Here stolen eye winced and she quickly covered it again, and as the eye recovered from the glare, the afterimage that had burned itself into her ill gotten retina coalesced into the shape of a lightning bolt.
With growing excitement, she opened her mouth and began to sing words long forbidden into the stillness of the night. She knelt there, rocking back and forth, the Foundling held to her bosom in a grim parody of motherhood.
The front door opened slowly and a Dull Blood step onto the front step, clad only in thin nightclothes. Hair, dyed to stave off greys, was trapped in pink rollers. Blank eyes stared out of a hard face. Her thin arms we dotted with goose-pimples from the cold but the crooning of her visitor washed all that away.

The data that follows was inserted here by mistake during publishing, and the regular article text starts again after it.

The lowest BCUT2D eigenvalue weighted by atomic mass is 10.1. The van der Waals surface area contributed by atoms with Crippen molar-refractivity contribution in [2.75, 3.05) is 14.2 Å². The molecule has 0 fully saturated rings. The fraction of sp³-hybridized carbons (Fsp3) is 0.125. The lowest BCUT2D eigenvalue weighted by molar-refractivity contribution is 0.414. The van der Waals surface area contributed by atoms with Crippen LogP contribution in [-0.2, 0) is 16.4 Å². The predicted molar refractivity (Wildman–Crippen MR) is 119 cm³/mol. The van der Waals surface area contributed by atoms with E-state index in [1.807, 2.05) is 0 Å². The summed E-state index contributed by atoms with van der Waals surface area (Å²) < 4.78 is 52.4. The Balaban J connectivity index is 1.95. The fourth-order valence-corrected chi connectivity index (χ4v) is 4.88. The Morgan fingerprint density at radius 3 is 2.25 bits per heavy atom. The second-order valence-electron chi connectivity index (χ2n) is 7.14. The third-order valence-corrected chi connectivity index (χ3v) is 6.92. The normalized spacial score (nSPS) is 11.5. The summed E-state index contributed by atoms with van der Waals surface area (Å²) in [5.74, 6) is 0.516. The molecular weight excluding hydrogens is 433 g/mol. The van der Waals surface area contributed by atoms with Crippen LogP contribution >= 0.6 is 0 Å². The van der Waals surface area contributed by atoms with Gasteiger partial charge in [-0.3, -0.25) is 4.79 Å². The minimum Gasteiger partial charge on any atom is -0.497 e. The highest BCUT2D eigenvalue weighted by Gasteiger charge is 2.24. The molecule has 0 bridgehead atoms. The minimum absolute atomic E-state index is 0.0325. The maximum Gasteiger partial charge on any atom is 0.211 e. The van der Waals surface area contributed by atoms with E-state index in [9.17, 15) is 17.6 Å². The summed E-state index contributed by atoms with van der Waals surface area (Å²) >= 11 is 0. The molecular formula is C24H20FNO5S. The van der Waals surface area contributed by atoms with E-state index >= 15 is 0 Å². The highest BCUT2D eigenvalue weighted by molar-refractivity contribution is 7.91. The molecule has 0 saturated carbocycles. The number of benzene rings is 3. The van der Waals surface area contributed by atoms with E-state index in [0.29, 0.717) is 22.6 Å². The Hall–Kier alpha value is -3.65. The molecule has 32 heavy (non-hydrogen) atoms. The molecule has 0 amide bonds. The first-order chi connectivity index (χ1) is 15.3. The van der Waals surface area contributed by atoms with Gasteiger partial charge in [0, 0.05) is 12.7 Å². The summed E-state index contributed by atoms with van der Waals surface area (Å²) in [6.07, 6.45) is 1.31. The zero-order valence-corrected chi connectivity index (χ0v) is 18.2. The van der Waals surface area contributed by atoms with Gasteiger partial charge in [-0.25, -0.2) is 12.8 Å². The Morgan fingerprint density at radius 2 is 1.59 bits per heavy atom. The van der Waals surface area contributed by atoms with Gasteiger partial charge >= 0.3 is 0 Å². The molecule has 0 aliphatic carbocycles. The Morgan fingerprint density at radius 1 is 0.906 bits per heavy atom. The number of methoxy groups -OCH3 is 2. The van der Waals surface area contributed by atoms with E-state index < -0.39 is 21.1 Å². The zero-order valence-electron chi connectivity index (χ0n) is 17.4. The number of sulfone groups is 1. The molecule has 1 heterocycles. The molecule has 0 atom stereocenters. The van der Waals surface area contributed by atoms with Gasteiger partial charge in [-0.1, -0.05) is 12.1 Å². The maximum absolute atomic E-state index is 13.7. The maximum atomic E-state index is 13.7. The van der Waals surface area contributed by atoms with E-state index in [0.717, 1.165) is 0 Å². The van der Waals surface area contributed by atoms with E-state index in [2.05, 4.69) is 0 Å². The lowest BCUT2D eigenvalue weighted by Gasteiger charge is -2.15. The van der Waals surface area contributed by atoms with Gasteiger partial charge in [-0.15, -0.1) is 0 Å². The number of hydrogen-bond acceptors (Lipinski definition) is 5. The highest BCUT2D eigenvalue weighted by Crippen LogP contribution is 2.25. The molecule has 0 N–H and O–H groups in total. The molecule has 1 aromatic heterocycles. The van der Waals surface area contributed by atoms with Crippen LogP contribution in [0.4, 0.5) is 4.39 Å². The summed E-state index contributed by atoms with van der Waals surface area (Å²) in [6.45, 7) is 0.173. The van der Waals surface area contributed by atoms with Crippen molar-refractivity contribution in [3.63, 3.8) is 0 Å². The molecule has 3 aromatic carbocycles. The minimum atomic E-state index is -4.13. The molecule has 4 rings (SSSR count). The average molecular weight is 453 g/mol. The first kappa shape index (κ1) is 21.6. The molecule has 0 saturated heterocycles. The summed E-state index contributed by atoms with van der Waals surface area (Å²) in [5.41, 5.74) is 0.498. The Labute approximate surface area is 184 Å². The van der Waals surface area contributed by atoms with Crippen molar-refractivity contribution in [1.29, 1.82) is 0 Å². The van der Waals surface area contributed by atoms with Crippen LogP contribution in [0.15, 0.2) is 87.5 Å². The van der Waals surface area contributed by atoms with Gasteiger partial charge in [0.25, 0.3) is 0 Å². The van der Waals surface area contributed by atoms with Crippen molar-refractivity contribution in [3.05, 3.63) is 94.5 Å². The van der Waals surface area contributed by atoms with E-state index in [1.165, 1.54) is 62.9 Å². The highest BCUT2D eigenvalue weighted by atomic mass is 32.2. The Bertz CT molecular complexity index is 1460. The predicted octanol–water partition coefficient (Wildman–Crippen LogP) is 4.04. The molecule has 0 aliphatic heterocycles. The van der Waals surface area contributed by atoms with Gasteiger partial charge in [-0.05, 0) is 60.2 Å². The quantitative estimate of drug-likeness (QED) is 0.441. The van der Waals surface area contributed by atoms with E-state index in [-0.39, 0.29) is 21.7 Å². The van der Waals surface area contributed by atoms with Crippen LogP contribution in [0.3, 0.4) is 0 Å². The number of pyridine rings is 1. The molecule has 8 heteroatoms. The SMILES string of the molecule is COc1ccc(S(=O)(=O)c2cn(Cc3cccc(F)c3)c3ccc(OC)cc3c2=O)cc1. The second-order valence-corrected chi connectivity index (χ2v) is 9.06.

The muggle stiffly held out her hand, palm open to the night sky. The stranger ran a long fingernail over the wrinkled flesh, drawing blood which she collected quickly in a vial.
Then the singing stopped, and the horse-faced Dull blood returned to her senses. She gasped, then her eyes met the monster that stooped on her doorstep. She let out an almighty shriek and frantically swung the door closed.
The stranger chuckled softly to herself.
“So Foundling, it appears you’ve been rejected by your blood. No matter, we can change that.” She heaved herself to her feat, “We can change everything.”
And between steps, the monster that would forevermore haunt Petunia Dursley’s nights disappeared from Surrey.